Lycopene alleviates oxidative stress via the PI3K/Akt/Nrf2pathway in a cell model of Alzheimer's disease.
PeerJ. 2020 ;8:e9308. Epub 2020 Jun 8. PMID: 32551202
Background & Aims: Oxidative stress (OS) plays an important role in neurodegenerative diseases such as Alzheimer's disease (AD). Lycopene is a pigment with potent antioxidant and anti-tumor effects. However, its potential role in central nervous system is not well-defined. The aim of this study was to investigate the effect of lycopene on the cell model of AD and determine its underlying mechanisms.
Methods: M146L cell is a double-transfected (human APP gene and presenlin-1 gene) Chinese hamster ovary (CHO) cell line that overexpressesβ -amyloid (Aβ) and is an ideal cell model for AD. We treated cells with lycopene, and observed the effect of lycopene on M146L cells.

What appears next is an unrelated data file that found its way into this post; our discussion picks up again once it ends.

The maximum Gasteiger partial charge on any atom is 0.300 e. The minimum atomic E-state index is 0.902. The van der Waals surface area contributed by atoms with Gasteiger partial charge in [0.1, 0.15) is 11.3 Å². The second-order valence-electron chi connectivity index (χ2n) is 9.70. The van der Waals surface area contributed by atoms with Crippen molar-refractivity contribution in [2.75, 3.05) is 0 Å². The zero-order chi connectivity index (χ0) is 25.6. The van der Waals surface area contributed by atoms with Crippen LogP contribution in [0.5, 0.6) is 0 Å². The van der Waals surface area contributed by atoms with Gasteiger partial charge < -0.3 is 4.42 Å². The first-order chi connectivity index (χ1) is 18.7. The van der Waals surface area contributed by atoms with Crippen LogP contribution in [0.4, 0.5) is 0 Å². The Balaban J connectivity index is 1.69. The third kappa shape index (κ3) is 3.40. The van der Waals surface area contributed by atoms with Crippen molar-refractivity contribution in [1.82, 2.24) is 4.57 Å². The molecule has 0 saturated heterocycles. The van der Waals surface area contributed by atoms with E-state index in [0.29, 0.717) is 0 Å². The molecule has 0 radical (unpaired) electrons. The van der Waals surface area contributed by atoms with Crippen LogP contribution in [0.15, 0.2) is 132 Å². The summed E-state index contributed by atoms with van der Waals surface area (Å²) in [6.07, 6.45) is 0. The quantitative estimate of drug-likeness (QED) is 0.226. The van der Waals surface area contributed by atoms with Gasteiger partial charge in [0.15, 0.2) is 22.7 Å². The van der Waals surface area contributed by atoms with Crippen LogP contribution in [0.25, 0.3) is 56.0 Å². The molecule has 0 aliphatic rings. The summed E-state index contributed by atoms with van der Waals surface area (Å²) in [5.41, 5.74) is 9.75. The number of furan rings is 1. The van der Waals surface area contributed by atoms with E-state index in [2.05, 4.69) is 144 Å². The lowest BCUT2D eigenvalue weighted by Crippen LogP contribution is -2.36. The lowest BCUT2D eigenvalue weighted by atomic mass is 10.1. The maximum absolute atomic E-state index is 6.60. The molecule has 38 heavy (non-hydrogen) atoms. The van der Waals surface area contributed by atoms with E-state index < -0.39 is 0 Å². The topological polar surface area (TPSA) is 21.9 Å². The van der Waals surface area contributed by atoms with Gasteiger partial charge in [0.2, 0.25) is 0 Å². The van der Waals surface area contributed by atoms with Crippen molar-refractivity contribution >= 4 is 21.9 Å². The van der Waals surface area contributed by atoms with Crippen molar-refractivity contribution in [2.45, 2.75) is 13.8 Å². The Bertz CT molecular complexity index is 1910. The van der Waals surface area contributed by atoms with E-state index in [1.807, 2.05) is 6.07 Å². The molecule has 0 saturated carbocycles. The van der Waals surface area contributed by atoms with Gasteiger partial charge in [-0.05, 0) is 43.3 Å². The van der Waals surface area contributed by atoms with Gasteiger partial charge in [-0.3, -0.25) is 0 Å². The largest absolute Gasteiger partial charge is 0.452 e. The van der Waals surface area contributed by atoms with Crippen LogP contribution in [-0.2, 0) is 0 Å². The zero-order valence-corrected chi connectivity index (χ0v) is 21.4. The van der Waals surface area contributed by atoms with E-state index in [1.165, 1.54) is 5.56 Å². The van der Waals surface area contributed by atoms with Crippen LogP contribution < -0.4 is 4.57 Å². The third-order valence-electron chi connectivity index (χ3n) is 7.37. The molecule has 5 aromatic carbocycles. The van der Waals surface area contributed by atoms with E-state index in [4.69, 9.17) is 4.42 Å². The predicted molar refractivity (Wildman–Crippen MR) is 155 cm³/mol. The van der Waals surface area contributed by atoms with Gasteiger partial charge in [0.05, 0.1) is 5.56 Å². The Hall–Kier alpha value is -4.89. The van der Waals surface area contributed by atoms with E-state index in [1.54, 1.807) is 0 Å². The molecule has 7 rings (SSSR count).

Results: Oxidative stress and apoptosis in M146L cells were significantly higher than those in CHO cells, suggesting that Aβ induced OS and apoptosis. Lycopene alleviated OS and apoptosis, activated the PI3K/Akt/Nrf2 signaling pathway, upregulated antioxidant and antiapoptotic proteins and downregulated proapoptotic proteins. Additionally, lycopene inhibited β -secretase (BACE) activity in M146L cells. These results suggest that lycopene inhibits BACE activity and protects M146L cells from oxidative stress and apoptosis by activating the PI3K/Akt/Nrf2 pathway.
Conclusion: Lycopene possibly prevents Aβ-induced damage by activating the PI3K/Akt/Nrf2 signaling pathway and reducing the expression of BACE in M146L cells.